Alfred Earle Birney

a black and white image of Alfred Earle Birney with a full white beard and glasses with dark frames.

Earle Birney grew up on a farm, became a Trotskyist, worked for the CBC, in World War II; he also founded the UBC creative-writing department, won two Governor-General’s awards, straddled concrete poetry and formal verse, was a dedicated scholar, and even recorded with avant-garde percussionists…

In 1964, Earle Birney became Editor in Chief of PRISM, and the University became the publisher. The prize was initially supported by the Estate of Earle Birney through funds from the sale of a tribute anthology, which was intended to cover half of the annual prize money. Once sales of the anthology diminished, Justice Wailan Low, Birney’s widow and executor, has generously funded 50% directly.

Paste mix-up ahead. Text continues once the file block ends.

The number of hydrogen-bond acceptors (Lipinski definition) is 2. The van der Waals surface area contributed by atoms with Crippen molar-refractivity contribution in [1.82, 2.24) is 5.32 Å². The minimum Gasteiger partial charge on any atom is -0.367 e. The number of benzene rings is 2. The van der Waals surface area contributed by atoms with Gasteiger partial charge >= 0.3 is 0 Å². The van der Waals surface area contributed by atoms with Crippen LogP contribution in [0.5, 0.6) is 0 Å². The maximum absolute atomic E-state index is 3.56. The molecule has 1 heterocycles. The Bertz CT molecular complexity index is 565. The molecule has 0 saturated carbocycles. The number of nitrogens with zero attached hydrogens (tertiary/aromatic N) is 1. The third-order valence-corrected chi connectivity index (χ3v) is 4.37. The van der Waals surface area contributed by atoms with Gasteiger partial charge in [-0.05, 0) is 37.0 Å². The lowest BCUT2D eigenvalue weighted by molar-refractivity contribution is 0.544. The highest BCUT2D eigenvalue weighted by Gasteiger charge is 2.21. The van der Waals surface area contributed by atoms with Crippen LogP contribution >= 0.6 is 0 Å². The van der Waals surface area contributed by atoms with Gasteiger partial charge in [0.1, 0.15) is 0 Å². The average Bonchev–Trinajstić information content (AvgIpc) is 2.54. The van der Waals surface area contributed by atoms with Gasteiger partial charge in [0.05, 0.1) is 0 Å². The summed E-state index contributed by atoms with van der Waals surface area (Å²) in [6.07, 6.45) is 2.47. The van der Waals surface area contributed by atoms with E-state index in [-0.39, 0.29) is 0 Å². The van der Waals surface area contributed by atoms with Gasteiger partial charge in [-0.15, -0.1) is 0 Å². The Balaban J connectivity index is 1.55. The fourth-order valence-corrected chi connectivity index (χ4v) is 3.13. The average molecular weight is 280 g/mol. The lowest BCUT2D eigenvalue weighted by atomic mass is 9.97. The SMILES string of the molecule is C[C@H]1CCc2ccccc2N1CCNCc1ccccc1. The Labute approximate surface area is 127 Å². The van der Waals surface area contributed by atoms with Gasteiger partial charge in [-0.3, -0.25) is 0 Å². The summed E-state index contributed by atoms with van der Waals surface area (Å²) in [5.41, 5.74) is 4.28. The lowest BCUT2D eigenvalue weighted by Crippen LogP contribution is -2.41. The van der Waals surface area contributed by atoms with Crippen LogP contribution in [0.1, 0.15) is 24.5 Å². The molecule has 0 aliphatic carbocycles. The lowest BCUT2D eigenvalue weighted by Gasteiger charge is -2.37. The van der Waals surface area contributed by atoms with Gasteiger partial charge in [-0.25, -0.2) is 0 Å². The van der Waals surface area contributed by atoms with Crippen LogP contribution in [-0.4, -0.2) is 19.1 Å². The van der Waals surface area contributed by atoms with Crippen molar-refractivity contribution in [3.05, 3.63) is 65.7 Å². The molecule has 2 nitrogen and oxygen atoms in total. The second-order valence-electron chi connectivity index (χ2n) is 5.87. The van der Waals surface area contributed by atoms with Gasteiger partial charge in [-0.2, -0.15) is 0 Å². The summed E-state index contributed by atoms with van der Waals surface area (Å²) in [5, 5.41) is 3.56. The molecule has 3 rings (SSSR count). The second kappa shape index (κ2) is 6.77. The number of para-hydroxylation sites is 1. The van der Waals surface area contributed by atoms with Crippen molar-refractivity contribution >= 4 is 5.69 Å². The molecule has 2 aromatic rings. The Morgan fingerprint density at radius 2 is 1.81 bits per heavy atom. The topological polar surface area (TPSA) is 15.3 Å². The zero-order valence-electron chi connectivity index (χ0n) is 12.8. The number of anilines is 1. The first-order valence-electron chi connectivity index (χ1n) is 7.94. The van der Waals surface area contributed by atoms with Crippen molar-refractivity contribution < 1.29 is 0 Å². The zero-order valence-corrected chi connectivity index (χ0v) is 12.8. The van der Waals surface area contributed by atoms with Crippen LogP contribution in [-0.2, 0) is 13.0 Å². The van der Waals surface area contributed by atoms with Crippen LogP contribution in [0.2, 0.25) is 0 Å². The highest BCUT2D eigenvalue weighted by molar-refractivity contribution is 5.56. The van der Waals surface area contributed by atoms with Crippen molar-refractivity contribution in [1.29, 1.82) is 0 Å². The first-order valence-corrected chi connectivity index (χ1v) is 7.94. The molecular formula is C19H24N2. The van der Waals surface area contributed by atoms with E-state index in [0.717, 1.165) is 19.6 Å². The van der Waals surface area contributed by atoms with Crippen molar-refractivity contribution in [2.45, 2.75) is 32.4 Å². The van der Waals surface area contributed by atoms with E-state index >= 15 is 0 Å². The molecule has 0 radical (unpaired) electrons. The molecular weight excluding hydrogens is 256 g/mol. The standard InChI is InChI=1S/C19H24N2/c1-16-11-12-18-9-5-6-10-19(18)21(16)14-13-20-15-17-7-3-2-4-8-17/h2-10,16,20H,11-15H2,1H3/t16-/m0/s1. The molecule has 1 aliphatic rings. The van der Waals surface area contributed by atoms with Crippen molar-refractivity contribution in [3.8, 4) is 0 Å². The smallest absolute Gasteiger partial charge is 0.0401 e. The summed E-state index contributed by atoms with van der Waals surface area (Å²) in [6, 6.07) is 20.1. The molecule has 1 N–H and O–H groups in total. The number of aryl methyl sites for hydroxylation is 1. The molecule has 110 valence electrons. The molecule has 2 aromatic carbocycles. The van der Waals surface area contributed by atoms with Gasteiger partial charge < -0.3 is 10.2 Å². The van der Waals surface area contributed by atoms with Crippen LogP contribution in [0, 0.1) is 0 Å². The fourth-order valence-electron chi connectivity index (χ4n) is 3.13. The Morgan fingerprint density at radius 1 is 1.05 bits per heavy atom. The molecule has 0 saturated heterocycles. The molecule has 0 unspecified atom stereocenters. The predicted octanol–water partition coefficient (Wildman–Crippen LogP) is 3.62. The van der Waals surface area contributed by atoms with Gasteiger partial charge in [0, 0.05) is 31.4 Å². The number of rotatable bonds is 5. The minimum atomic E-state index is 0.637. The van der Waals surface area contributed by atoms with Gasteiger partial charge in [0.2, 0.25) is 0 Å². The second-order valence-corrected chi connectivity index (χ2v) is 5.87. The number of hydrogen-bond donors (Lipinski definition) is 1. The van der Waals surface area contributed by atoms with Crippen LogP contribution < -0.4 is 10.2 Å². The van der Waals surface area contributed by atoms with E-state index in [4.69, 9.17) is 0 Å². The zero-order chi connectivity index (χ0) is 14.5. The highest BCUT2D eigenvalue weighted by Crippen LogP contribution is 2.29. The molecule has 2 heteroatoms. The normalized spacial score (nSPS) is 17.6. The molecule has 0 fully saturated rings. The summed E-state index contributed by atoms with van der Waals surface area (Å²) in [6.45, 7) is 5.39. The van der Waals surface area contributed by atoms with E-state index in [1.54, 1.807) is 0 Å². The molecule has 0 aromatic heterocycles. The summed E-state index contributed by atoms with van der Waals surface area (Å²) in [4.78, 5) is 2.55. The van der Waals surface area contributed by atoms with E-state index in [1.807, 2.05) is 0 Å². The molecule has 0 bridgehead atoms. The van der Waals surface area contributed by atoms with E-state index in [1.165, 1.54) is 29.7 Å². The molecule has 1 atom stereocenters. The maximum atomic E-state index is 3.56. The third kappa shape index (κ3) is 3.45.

Birney’s oft-quoted minifesto, in his 1966 book The Creative Writer, that “living art… stays alive only by changing,” reflects his inextricable, parallel social and literary involvement and energy, and suggests Birney’s attempt to defamiliarize and thus constantly renew both his work and his perspective on the world. (from our Gallery of Poetry Prize Eponyms entry for the Earle Birney Prize)

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